I copied the text but sadly the browser closed before I could get the details of the blog, so a thank you anyway to the person who blogged it. great to finally know after all these years.

Nothing new in History

Posted: January 19, 2021 in History
Tags: ,

Who would have thought that social distancing and self-isolation were a medieval invention.

In the cellar of the White Tower are some examples of items brought back from various military campaigns and presented to the Royal Armouries. Many of these are weapons but there are a few curiosities.

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A golden winged lion statue captured by British forces beseiging the French in Corfu in 1809.

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A bronze bell  taken from the Russian fort at Bomersund during the Crimean war. Most metal objects captured were melted down for casting as artillery, but this fine example survived.

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A decorated strongbox captured from the Spanish at Havana Cuba in 1762, It has an interesting security system – the lock on the front is a dummy and the real lock is concealed on the top of the box.

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A Burmese bell presented to Sir William Gomm, whilst he was Commander British forces in India 1850-55. He was later Constable of the Tower which probably explains how it came to be in the Royal Armoury collection.

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There is evidence of the storage of royal treasures at the Tower since the 11th century. It is likely that these were the items that were not for everyday use, these being kept in the Palace of Westminster (a Jewel Tower was constructed within the Palace in 1369) or wherever the royal court was situated.

Wakefield Tower

Wakefield Tower

Initially, the Treasury was housed in the White Tower but in the 16th century, it was transferred to a purpose-built Jewel House. On the execution of Charles I, the keeper of the Jewels, Carew Mildmay, was imprisoned because he refused to turn over the keys of the Jewel House to the republican government. It only delayed the inevitable and they broke down the doors and either sold off or melted down all they found within. Following the restoration of Charles II, the new crown jewels were housed in the Martin Tower and then the Wakefield Tower (from 1869) before being housed in the new jewel house located within the Waterloo Block in 1967.

Waterloo Block

Waterloo Block

Door to Jewel House

Door to Jewel House in Waterloo block

As with Treasury, the White Tower was also used to store the records of the chancery. These related mainly to details of property ownership and taxation. The records office moved to the Wakefield Tower in the late 14th century where it remained until 1858 when with the formation of the Public Records Office they were moved to a purpose-built building in Chancery Lane near Holborn.

The Remains of the Wardrobe tower with the white Tower beyond

The Remains of the Wardrobe tower with the white Tower beyond

The Wardrobe Tower stands adjacent to the White Tower. It was begun around 1190 and its name comes from the fact that it was used to store the Kings Wardrobe – his clothes jewels and personal articles. It is built on the remians of a Roman bastion in the old city wall.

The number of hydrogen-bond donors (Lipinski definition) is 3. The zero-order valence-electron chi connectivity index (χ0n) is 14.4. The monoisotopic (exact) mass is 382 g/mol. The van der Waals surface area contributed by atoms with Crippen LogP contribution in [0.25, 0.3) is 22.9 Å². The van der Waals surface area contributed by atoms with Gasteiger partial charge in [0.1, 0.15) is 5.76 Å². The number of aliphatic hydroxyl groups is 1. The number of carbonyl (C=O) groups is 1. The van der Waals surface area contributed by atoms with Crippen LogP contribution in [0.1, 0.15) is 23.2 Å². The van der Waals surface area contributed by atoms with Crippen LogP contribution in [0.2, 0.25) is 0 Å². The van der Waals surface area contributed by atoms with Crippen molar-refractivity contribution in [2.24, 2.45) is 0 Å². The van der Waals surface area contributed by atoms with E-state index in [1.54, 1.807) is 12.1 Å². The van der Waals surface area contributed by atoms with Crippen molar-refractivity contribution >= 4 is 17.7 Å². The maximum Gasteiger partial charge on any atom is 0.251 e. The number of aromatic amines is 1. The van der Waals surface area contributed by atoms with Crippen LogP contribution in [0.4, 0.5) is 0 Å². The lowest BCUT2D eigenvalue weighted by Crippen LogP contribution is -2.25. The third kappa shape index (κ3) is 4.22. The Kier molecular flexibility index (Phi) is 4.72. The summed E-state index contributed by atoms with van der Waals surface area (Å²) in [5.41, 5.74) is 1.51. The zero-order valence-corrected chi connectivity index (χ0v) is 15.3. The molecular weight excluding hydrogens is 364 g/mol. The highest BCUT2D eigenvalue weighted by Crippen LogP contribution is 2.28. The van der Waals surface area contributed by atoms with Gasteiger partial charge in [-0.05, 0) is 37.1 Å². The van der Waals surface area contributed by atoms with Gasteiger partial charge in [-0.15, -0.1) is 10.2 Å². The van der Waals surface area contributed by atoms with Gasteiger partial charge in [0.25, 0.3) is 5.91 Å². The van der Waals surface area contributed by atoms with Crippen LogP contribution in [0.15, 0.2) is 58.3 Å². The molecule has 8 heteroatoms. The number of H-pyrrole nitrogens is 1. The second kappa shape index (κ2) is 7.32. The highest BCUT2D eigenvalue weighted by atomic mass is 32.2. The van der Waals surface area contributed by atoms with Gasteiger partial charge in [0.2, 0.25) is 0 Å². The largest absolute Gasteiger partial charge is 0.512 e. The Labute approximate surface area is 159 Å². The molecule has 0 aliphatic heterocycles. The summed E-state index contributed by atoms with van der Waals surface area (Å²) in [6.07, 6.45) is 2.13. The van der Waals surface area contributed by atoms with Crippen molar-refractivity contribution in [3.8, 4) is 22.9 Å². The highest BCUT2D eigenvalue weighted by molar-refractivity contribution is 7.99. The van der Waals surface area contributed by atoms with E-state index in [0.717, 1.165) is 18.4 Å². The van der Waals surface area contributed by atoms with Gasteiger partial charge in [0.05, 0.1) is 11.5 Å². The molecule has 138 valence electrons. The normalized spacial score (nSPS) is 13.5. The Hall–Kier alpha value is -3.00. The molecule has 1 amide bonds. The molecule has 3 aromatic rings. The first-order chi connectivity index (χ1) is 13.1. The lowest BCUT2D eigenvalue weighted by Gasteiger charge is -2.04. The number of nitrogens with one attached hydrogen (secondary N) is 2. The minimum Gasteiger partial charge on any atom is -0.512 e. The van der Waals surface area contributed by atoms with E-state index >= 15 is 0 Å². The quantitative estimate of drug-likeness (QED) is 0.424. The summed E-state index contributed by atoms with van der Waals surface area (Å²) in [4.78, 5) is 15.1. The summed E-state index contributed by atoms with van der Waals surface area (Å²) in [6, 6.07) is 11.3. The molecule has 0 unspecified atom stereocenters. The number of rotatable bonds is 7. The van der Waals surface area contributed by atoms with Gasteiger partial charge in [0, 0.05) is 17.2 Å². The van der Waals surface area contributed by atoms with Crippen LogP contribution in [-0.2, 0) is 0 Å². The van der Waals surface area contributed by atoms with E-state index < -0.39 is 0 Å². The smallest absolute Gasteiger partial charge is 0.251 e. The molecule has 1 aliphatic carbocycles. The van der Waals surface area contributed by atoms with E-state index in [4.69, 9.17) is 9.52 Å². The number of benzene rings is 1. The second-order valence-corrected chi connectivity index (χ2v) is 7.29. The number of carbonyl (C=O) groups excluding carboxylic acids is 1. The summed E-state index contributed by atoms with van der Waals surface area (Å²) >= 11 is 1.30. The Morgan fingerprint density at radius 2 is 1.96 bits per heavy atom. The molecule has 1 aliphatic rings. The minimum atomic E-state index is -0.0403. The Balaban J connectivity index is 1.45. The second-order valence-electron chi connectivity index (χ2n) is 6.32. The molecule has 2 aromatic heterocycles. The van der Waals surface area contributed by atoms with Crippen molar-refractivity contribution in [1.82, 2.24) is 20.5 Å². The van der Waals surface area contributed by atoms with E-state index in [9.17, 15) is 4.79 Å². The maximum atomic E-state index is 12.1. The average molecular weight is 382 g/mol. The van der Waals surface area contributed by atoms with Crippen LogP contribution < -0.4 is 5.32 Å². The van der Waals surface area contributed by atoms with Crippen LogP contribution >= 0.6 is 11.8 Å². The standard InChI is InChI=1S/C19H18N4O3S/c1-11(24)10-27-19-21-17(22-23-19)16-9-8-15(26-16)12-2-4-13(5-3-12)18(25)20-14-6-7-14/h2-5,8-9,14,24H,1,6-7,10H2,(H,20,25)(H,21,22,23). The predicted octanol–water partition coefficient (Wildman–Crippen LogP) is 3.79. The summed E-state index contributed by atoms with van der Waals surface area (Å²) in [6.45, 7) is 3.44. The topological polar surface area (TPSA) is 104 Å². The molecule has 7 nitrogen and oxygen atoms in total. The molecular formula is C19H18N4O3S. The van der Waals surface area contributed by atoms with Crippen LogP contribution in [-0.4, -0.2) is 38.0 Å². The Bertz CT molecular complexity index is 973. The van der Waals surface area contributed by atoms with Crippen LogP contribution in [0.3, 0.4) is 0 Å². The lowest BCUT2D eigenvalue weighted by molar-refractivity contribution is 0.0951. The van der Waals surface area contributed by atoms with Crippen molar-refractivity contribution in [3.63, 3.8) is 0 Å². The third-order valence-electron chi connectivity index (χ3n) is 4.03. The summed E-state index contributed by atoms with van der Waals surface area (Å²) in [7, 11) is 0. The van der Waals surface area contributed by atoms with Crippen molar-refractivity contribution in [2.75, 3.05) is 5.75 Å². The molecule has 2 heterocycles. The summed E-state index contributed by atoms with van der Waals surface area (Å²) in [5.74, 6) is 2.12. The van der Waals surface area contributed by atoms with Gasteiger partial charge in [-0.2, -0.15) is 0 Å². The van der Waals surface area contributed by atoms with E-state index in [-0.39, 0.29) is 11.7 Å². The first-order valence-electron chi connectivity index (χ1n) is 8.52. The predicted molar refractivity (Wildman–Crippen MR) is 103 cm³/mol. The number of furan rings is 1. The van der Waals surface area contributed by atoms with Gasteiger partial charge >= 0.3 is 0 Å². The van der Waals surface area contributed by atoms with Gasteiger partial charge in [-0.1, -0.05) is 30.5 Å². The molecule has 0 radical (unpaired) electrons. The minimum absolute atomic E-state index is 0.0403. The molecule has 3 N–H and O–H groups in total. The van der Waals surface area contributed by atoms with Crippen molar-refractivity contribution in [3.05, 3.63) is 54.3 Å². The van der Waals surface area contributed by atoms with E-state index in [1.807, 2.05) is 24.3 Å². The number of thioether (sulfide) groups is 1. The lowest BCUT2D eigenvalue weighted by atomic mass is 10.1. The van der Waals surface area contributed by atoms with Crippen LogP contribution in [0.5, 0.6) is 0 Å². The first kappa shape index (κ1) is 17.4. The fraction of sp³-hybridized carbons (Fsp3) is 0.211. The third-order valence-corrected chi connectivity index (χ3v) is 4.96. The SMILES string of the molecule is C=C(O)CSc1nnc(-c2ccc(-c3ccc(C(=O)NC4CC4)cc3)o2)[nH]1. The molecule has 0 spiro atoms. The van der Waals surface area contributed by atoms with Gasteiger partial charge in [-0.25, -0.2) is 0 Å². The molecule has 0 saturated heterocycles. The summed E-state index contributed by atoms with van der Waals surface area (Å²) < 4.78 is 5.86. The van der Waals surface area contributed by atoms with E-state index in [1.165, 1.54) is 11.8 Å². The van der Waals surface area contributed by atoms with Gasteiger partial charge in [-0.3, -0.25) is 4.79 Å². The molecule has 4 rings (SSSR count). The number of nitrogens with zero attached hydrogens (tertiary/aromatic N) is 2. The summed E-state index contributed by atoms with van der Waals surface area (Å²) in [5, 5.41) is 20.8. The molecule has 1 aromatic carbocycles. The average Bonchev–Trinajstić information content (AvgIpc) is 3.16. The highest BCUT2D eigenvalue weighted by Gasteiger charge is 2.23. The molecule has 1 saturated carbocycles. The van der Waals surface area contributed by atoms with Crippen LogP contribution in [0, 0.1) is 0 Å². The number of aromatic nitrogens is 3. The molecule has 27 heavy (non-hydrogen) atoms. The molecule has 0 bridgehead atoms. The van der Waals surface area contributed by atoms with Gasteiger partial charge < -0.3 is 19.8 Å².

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Only a fragment of the building remains today.

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The White Tower was the original castle keep started by William I in 1070, just 4 years after he won the battle of Hastings. It was located to protect the river approaches to the city but soon became favoured as a royal residence.

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The first reference to it by the name of ‘White Tower’ is in 1240 when the brickwork was painted.

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After it fell out of fashion as a royal residence, the tower continued to functions a the headquarters for royal and governmental administration.

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Coins minted at Tower mint

Coins minted at Tower mint

In 1279, William de Turemine was appointed Master Moneyer and the mint was moved from the city to more secure premises within the Tower of London. The minting of coins continued at the Tower until 1804 when a decision was taken to build a new purpose-built mint on Tower Hill, just outside the walls of the Tower. This was completed and opened in 1810 and production was moved from the mint buildings inside the Tower to the new site.

A Coin press

A Coin press

The history of the mint in the Tower is fairly unremarkable. But there was one attempt at robbery which nearly succeeded. On 20th December 1798, James Turnball, an ex-soldier working in the mint, locked a supervisor in a cupboard and made off with 2,000 newly minted guinea coins (a guinea was 1/4 oz of gold). He was able to make his escape from the Tower and went into hiding. No news of his whereabouts was known until on 5th January 1799 he was recognised, from a wanted poster,  trying to purchase a berth on a boat from Dover to France. He was arrested, tried and was executed on 15th May 1799.